Friday, November 25, 2011

Unions take pay cut at Atlantic Yards

From the Brooklyn Paper:

Union workers are coming to Bruce Ratner’s rescue — again! — agreeing to take massive pay cuts to pave the way for the first residential building at Atlantic Yards, a cut-rate, pre-fabricated tower to rise next to the Barclays Center.

Labor unions provided crucial support for Ratner when his controversial, $5-billion project was moving through the approval process five years ago in exchange for a promise of high-paying jobs. But the agreement currently being negotiated between union leaders and Ratner, workers would give up millions of dollars in pay to allow the developer to move forward with the cheaper, modular building.

It is unclear how much money will be lost to laborers, but carpenters make as much as $90 an hour in wages and benefits at real construction sites, but only $30 per hour when working inside the kind of factory where Ratner will build the pre-fabricated units.

Many union leaders merely shrugged when asked about the pay cuts, suggesting that if the workers don’t give back, the project might not go ahead, leaving laborers with no work at all.


cmdrtebok said...

The only thing that could make this rendering look worse would be to plaster it with FEDDERS.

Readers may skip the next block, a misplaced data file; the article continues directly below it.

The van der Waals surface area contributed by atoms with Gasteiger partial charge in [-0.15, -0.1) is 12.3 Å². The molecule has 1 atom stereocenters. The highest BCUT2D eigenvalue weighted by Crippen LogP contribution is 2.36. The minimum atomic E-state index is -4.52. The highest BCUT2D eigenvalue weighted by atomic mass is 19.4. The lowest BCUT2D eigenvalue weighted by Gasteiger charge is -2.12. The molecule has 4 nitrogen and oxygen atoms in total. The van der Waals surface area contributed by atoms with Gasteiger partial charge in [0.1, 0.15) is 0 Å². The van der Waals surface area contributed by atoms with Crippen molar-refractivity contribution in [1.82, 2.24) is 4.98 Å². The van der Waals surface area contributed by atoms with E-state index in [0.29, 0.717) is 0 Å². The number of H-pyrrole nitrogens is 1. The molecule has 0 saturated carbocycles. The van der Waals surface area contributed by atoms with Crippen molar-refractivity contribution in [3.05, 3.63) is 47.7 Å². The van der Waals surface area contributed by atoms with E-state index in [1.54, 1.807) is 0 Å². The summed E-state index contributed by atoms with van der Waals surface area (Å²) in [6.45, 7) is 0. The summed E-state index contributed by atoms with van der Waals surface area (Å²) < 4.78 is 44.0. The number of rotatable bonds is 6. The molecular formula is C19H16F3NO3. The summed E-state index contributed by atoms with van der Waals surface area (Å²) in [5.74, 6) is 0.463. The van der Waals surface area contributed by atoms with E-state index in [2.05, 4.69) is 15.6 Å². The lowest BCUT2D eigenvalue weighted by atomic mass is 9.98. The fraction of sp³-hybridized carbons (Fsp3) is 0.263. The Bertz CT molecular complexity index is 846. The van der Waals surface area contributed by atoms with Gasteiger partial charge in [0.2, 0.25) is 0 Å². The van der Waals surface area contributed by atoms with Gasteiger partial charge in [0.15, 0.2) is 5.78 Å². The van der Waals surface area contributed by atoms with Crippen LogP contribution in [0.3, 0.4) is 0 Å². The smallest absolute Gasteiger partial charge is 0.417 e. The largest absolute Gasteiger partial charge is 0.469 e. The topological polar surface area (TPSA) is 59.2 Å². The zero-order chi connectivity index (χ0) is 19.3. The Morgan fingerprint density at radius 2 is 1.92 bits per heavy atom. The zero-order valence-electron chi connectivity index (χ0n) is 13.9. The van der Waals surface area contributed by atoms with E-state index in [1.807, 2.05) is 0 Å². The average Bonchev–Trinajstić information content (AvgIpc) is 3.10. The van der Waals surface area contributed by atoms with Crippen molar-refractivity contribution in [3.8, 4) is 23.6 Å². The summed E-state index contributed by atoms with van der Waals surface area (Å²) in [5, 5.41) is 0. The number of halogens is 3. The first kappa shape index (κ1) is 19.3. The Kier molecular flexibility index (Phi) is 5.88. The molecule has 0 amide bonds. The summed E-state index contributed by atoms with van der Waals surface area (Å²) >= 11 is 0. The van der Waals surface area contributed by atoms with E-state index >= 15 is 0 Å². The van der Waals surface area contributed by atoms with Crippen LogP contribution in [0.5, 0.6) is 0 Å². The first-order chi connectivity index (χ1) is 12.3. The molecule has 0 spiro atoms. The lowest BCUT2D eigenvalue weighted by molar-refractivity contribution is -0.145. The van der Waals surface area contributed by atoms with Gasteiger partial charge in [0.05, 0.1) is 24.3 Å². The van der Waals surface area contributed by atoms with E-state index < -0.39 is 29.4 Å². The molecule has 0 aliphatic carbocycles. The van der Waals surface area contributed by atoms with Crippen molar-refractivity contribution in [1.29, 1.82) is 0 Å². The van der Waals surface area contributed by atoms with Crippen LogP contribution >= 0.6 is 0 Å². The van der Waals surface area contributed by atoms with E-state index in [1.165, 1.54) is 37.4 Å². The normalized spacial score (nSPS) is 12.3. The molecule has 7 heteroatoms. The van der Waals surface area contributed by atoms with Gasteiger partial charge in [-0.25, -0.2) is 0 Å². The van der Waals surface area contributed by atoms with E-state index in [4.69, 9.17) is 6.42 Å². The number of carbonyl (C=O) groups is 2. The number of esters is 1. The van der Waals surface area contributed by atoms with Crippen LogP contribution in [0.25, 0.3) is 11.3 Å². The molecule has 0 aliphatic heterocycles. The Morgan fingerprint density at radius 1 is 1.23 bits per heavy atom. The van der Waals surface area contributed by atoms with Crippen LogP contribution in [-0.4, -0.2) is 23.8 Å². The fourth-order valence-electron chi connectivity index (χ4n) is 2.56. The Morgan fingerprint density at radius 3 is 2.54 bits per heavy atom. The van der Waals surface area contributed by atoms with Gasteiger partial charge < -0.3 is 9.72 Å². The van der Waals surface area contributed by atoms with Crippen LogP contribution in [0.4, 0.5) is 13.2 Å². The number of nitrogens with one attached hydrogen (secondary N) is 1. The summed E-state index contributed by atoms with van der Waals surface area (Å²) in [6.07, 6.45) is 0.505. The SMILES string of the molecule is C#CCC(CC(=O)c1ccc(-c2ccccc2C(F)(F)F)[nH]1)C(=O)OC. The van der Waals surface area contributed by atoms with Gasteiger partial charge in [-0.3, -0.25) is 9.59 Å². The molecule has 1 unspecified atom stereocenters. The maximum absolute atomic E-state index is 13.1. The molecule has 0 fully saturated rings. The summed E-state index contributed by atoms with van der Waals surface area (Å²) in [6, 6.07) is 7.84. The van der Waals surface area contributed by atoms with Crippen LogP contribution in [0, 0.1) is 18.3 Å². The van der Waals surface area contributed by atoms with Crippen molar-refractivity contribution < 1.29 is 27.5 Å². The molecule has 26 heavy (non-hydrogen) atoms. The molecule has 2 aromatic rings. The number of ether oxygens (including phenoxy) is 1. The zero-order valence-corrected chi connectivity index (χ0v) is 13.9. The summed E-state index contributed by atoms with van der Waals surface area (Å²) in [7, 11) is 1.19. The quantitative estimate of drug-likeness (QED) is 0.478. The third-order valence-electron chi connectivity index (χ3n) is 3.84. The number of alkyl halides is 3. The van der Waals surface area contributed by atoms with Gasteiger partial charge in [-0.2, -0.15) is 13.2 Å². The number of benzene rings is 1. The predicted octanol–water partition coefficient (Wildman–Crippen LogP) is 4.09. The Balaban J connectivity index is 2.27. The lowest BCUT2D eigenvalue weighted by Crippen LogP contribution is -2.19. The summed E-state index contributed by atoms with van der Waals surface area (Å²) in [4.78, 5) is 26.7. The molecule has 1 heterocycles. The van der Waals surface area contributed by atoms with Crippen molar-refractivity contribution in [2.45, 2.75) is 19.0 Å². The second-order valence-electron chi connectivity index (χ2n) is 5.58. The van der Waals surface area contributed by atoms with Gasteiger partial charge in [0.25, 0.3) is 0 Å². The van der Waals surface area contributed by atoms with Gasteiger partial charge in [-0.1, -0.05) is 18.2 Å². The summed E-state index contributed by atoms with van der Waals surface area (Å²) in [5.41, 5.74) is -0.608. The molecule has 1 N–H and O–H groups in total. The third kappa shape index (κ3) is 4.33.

Anonymous said...

where's Mel Appelbaum on this one?

Liman said...

Another union story... I don't think there's any 'cut' involved. A union construction carpenter gets a compensation package that costs the employer $90 an hour (the workers don't actually GET that amount, most of it goes into union benefits funds, some of which the workers never see). Why $90 an hour? Because the collective bargaining agreement that covers actual construction requires this.

BUT... building pre-fab sections is not "construction." It's more like production line factory work performed indoors. The collective bargaining agreement that covers carpentry work like that is VERY different.

So.. this is nothing unusual. Union construction is withering away because of its ridiculously high cost. This is a different method of construction - still union - but a piece of the job can be performed less expensively.

If you had to pay for this, you'd do it this way, too.